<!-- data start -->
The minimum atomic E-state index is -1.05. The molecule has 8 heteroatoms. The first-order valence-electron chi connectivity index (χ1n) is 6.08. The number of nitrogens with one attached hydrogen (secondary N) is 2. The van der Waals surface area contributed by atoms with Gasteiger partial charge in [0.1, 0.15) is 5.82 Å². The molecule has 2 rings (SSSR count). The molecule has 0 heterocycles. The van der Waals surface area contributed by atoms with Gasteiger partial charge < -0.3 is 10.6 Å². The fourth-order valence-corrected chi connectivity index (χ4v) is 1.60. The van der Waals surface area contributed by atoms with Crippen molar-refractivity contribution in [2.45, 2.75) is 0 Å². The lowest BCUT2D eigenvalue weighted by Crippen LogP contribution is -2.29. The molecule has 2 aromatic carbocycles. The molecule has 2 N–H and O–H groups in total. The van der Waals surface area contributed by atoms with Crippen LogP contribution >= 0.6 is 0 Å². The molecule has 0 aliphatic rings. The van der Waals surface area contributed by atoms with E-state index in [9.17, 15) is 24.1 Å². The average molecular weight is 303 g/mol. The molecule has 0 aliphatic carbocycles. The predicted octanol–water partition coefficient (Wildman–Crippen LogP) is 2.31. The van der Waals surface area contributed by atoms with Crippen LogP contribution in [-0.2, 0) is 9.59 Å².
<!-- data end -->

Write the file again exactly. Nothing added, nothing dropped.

The minimum atomic E-state index is -1.05. The molecule has 8 heteroatoms. The first-order valence-electron chi connectivity index (χ1n) is 6.08. The number of nitrogens with one attached hydrogen (secondary N) is 2. The van der Waals surface area contributed by atoms with Gasteiger partial charge in [0.1, 0.15) is 5.82 Å². The molecule has 2 rings (SSSR count). The molecule has 0 heterocycles. The van der Waals surface area contributed by atoms with Gasteiger partial charge < -0.3 is 10.6 Å². The fourth-order valence-corrected chi connectivity index (χ4v) is 1.60. The van der Waals surface area contributed by atoms with Crippen molar-refractivity contribution in [2.45, 2.75) is 0 Å². The lowest BCUT2D eigenvalue weighted by Crippen LogP contribution is -2.29. The molecule has 2 aromatic carbocycles. The molecule has 2 N–H and O–H groups in total. The van der Waals surface area contributed by atoms with Crippen LogP contribution >= 0.6 is 0 Å². The molecule has 0 aliphatic rings. The van der Waals surface area contributed by atoms with E-state index in [9.17, 15) is 24.1 Å². The average molecular weight is 303 g/mol. The molecule has 0 aliphatic carbocycles. The predicted octanol–water partition coefficient (Wildman–Crippen LogP) is 2.31. The van der Waals surface area contributed by atoms with Crippen LogP contribution in [-0.2, 0) is 9.59 Å².